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Justin Trudeau hints at boosting Canada’s military spending

Justin Trudeau hints at boosting Canada’s military spending

Canada says it will look at increasing its defence spending and tacked on 10 more Russian names to an ever growing sanctions list.

By Tonda MacCharles
Ottawa Bureau
Mon., March 7, 2022

Riga, LATVIA—On the 13th day of the brutal Russian bid to claim Ukraine as its own, Prime Minister Justin Trudeau is showing up at the Latvian battle group led by Canadian soldiers, waving the Maple Leaf and a vague hint at more money for the military.

Canada has been waving the NATO flag for nearly seven years in Latvia as a bulwark against Russia’s further incursions in Eastern Europe.

Canada stepped up to lead one of NATO’s four battle groups in 2015 — part of the defensive alliance’s display of strength and solidarity with weaker member states after Russia invaded Ukraine and seized the Crimean peninsula in 2014. Trudeau arrived in the Latvian capital late Monday after meetings in the U.K. with British Prime Minister Boris Johnson and Netherlands Prime Minister Mark Rutte.

Earlier Monday, faced with a seemingly unstoppable war in Ukraine, Trudeau said he will look at increasing Canada’s defence spending. Given world events, he said there are “certainly reflections to have.”

And Canada tacked on 10 more Russian names to an ever-growing sanctions list.

The latest round of sanctions includes names Trudeau said were identified by jailed Russian opposition leader and Putin nemesis Alexei Navalny.

However, on a day when Trudeau cited the new sanctions, and Johnson touted new measures meant to expose Russian property owners in his country, Rutte admitted sanctions are not working.

Yet they all called for more concerted international efforts over the long haul, including more economic measures and more humanitarian aid, with Johnson and Rutte divided over how quickly countries need to get off Russian oil and gas.

The 10 latest names on Canada’s target list do not include Roman Abramovich — a Russian billionaire Navalny has been flagging to Canada since at least 2017. Canada appears to have sanctioned about 20 of the 35 names on Navalny’s list.

The Conservative opposition says the Liberal government is not yet exerting maximum pressure on Putin, and should do more to bolster Canadian Forces, including by finally approving the purchase of fighter jets.

Foreign affairs critic Michael Chong said in an interview that Ottawa must still sanction “additional oligarchs close to President Putin who have significant assets in Canada.”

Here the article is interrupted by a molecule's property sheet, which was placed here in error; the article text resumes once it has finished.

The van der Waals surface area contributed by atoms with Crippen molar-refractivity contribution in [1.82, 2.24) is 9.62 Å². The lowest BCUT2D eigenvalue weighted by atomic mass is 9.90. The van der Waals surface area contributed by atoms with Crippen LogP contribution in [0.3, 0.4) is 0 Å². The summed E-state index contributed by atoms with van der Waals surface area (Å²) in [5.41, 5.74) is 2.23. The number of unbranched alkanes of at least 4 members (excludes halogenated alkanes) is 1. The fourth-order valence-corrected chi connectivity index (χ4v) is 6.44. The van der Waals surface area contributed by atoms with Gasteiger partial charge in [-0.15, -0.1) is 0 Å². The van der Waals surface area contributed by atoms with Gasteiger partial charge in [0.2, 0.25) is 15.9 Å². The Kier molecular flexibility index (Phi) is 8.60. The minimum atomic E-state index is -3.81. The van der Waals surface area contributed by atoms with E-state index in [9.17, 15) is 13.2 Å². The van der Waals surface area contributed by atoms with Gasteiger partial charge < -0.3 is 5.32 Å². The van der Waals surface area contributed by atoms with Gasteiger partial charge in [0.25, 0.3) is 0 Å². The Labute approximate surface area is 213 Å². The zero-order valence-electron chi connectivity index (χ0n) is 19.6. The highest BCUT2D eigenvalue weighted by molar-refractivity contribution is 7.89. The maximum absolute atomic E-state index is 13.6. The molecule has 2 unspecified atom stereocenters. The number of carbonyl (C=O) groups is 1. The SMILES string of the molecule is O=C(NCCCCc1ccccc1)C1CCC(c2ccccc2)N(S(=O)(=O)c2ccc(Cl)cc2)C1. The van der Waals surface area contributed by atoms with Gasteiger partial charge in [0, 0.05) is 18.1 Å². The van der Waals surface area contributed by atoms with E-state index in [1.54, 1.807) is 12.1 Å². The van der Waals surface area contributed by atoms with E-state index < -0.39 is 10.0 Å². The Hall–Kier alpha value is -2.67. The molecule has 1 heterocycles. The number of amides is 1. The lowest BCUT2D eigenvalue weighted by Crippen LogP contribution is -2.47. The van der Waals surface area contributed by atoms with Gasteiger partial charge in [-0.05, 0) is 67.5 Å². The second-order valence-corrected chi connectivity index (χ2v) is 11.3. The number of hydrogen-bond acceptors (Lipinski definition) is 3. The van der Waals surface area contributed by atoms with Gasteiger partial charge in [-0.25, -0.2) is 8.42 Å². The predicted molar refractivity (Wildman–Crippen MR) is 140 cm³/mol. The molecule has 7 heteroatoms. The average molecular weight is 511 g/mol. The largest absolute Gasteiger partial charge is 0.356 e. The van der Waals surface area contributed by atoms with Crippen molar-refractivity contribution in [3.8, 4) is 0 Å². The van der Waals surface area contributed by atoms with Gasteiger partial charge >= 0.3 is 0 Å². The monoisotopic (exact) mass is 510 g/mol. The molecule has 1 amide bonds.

Abramovich owns more than a quarter of the public shares in steelmaking giant Evraz, which has operations in Alberta and Saskatchewan and has supplied most of the steel for the government-owned Trans Mountain pipeline project.

Evraz’s board of directors also includes two more Russians the U.S. government identified as “oligarchs” in 2019 — Aleksandr Abramov and Aleksandr Frolov — and its Canadian operations have received significant support from the federal government.

That includes at least $27 million in emergency wage subsidies during the pandemic, as well as $7 million through a fund meant to help heavy-polluters reduce emissions that cause climate change, according to the company’s most recent annual report.

In addition to upping defence spending, the Conservatives want NORAD’s early warning system upgraded, naval shipbuilding ramped up and Arctic security bolstered.

In London, Johnson sat down with Trudeau and Rutte at the Northolt airbase. Their morning meetings had a rushed feel, with Johnson starting to usher press out before Trudeau spoke. His office said later that the British PM couldn’t squeeze the full meeting in at 10 Downing Street because Johnson’s “diary” was so busy that day. The three leaders held an afternoon news conference at 10 Downing.

But before that Trudeau met with the Queen, saying she was “insightful” and they had a “useful, for me anyway, conversation about global affairs.”

Trudeau meets with NATO Secretary General Jens Stoltenberg Tuesday in Latvia.

The prime minister will also meet with three Baltic leaders, the prime ministers of Latvia, Lithuania and Estonia, in the Latvian capital of Riga.

The Liberals announced they would increase the 500 Canadian Forces in Latvia by another 460 troops. The Canadians are leading a multinational battle group, one of four that are part of NATO’s deployments in the region.

Another 3,400 Canadians could be deployed to the region in the months to come, on standby for NATO orders.